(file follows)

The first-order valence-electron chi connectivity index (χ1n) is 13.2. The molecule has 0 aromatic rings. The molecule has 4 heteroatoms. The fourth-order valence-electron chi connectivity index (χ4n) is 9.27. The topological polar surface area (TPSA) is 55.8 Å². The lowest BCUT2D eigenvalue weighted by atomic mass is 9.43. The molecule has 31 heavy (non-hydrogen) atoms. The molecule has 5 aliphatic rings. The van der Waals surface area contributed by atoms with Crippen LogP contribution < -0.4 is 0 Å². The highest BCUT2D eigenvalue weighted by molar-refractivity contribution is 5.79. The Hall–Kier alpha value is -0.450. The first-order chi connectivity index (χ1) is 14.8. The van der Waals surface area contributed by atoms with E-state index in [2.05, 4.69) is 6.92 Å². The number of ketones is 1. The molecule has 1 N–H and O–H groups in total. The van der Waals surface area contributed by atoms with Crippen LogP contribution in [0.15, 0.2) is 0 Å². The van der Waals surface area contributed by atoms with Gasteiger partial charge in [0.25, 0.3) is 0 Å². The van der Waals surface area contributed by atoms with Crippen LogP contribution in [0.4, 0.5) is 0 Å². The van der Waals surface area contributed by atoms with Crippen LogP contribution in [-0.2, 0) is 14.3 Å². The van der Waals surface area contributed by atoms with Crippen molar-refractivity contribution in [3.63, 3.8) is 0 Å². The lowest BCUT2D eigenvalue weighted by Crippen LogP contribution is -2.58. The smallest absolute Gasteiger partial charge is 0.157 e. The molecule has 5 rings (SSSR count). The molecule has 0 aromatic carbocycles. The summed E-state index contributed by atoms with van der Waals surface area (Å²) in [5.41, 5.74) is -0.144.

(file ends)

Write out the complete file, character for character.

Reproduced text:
The first-order valence-electron chi connectivity index (χ1n) is 13.2. The molecule has 0 aromatic rings. The molecule has 4 heteroatoms. The fourth-order valence-electron chi connectivity index (χ4n) is 9.27. The topological polar surface area (TPSA) is 55.8 Å². The lowest BCUT2D eigenvalue weighted by atomic mass is 9.43. The molecule has 31 heavy (non-hydrogen) atoms. The molecule has 5 aliphatic rings. The van der Waals surface area contributed by atoms with Crippen LogP contribution < -0.4 is 0 Å². The highest BCUT2D eigenvalue weighted by molar-refractivity contribution is 5.79. The Hall–Kier alpha value is -0.450. The first-order chi connectivity index (χ1) is 14.8. The van der Waals surface area contributed by atoms with E-state index in [2.05, 4.69) is 6.92 Å². The number of ketones is 1. The molecule has 1 N–H and O–H groups in total. The van der Waals surface area contributed by atoms with Crippen LogP contribution in [0.15, 0.2) is 0 Å². The van der Waals surface area contributed by atoms with Gasteiger partial charge in [0.25, 0.3) is 0 Å². The van der Waals surface area contributed by atoms with Crippen LogP contribution in [0.4, 0.5) is 0 Å². The van der Waals surface area contributed by atoms with Crippen LogP contribution in [-0.2, 0) is 14.3 Å². The van der Waals surface area contributed by atoms with Crippen molar-refractivity contribution in [3.63, 3.8) is 0 Å². The lowest BCUT2D eigenvalue weighted by Crippen LogP contribution is -2.58. The smallest absolute Gasteiger partial charge is 0.157 e. The molecule has 5 rings (SSSR count). The molecule has 0 aromatic carbocycles. The summed E-state index contributed by atoms with van der Waals surface area (Å²) in [5.41, 5.74) is -0.144.